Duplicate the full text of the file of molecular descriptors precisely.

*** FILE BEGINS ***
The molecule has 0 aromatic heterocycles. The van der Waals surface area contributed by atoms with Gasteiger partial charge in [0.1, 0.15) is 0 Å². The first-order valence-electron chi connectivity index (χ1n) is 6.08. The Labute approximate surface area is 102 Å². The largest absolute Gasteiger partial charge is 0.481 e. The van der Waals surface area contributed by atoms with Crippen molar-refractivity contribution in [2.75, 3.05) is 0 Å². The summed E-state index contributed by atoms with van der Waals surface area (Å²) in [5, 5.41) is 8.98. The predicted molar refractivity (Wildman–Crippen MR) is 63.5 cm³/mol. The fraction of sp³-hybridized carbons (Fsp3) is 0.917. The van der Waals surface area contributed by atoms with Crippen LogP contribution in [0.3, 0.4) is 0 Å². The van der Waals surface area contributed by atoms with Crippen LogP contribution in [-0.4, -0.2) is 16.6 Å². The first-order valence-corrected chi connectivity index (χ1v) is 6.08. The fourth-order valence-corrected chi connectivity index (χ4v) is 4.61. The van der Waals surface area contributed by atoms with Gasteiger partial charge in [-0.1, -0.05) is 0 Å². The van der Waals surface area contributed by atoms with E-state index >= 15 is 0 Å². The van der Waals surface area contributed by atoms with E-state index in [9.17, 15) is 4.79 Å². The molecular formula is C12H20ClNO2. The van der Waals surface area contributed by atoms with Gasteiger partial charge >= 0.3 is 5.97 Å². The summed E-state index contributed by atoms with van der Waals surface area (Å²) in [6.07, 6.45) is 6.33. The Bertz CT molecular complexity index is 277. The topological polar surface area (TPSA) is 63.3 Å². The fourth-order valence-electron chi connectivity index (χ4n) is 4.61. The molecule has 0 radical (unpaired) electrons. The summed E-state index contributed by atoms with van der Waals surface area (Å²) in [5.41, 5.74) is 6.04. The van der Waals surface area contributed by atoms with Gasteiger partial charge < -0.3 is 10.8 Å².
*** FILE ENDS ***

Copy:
The molecule has 0 aromatic heterocycles. The van der Waals surface area contributed by atoms with Gasteiger partial charge in [0.1, 0.15) is 0 Å². The first-order valence-electron chi connectivity index (χ1n) is 6.08. The Labute approximate surface area is 102 Å². The largest absolute Gasteiger partial charge is 0.481 e. The van der Waals surface area contributed by atoms with Crippen molar-refractivity contribution in [2.75, 3.05) is 0 Å². The summed E-state index contributed by atoms with van der Waals surface area (Å²) in [5, 5.41) is 8.98. The predicted molar refractivity (Wildman–Crippen MR) is 63.5 cm³/mol. The fraction of sp³-hybridized carbons (Fsp3) is 0.917. The van der Waals surface area contributed by atoms with Crippen LogP contribution in [0.3, 0.4) is 0 Å². The van der Waals surface area contributed by atoms with Crippen LogP contribution in [-0.4, -0.2) is 16.6 Å². The first-order valence-corrected chi connectivity index (χ1v) is 6.08. The fourth-order valence-corrected chi connectivity index (χ4v) is 4.61. The van der Waals surface area contributed by atoms with Gasteiger partial charge in [-0.1, -0.05) is 0 Å². The van der Waals surface area contributed by atoms with E-state index >= 15 is 0 Å². The van der Waals surface area contributed by atoms with E-state index in [9.17, 15) is 4.79 Å². The molecular formula is C12H20ClNO2. The van der Waals surface area contributed by atoms with Gasteiger partial charge >= 0.3 is 5.97 Å². The summed E-state index contributed by atoms with van der Waals surface area (Å²) in [6.07, 6.45) is 6.33. The Bertz CT molecular complexity index is 277. The topological polar surface area (TPSA) is 63.3 Å². The fourth-order valence-electron chi connectivity index (χ4n) is 4.61. The molecule has 0 radical (unpaired) electrons. The summed E-state index contributed by atoms with van der Waals surface area (Å²) in [5.41, 5.74) is 6.04. The van der Waals surface area contributed by atoms with Gasteiger partial charge < -0.3 is 10.8 Å².